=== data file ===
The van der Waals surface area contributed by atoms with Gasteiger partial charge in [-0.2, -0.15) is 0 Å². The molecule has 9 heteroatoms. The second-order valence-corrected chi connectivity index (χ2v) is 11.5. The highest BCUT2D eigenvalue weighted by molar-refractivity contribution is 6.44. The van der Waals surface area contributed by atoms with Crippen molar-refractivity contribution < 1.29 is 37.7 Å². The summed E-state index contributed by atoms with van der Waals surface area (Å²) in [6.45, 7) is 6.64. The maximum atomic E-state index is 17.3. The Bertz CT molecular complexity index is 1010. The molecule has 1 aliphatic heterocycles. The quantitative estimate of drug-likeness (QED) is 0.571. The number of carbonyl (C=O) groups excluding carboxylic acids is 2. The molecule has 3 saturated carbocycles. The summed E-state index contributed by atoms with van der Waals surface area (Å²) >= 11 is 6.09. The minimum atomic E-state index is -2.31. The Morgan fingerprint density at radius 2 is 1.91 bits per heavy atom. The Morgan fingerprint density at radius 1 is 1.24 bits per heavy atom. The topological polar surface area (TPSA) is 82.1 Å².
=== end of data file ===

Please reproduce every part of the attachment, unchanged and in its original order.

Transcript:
The van der Waals surface area contributed by atoms with Gasteiger partial charge in [-0.2, -0.15) is 0 Å². The molecule has 9 heteroatoms. The second-order valence-corrected chi connectivity index (χ2v) is 11.5. The highest BCUT2D eigenvalue weighted by molar-refractivity contribution is 6.44. The van der Waals surface area contributed by atoms with Crippen molar-refractivity contribution < 1.29 is 37.7 Å². The summed E-state index contributed by atoms with van der Waals surface area (Å²) in [6.45, 7) is 6.64. The maximum atomic E-state index is 17.3. The Bertz CT molecular complexity index is 1010. The molecule has 1 aliphatic heterocycles. The quantitative estimate of drug-likeness (QED) is 0.571. The number of carbonyl (C=O) groups excluding carboxylic acids is 2. The molecule has 3 saturated carbocycles. The summed E-state index contributed by atoms with van der Waals surface area (Å²) >= 11 is 6.09. The minimum atomic E-state index is -2.31. The Morgan fingerprint density at radius 2 is 1.91 bits per heavy atom. The Morgan fingerprint density at radius 1 is 1.24 bits per heavy atom. The topological polar surface area (TPSA) is 82.1 Å².